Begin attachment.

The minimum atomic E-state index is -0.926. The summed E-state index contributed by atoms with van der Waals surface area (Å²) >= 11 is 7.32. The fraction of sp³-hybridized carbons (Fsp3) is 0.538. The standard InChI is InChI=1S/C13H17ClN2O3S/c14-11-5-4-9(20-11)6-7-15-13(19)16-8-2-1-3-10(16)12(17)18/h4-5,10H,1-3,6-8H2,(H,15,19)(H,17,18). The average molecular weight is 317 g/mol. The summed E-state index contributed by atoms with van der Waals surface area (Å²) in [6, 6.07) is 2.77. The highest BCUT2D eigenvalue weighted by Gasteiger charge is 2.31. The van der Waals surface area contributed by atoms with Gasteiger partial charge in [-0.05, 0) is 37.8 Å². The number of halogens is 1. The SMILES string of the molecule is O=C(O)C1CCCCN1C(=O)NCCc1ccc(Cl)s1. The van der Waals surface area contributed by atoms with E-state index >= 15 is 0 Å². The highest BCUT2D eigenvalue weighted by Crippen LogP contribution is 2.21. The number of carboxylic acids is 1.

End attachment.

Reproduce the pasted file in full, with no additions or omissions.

The minimum atomic E-state index is -0.926. The summed E-state index contributed by atoms with van der Waals surface area (Å²) >= 11 is 7.32. The fraction of sp³-hybridized carbons (Fsp3) is 0.538. The standard InChI is InChI=1S/C13H17ClN2O3S/c14-11-5-4-9(20-11)6-7-15-13(19)16-8-2-1-3-10(16)12(17)18/h4-5,10H,1-3,6-8H2,(H,15,19)(H,17,18). The average molecular weight is 317 g/mol. The summed E-state index contributed by atoms with van der Waals surface area (Å²) in [6, 6.07) is 2.77. The highest BCUT2D eigenvalue weighted by Gasteiger charge is 2.31. The van der Waals surface area contributed by atoms with Gasteiger partial charge in [-0.05, 0) is 37.8 Å². The number of halogens is 1. The SMILES string of the molecule is O=C(O)C1CCCCN1C(=O)NCCc1ccc(Cl)s1. The van der Waals surface area contributed by atoms with E-state index >= 15 is 0 Å². The highest BCUT2D eigenvalue weighted by Crippen LogP contribution is 2.21. The number of carboxylic acids is 1.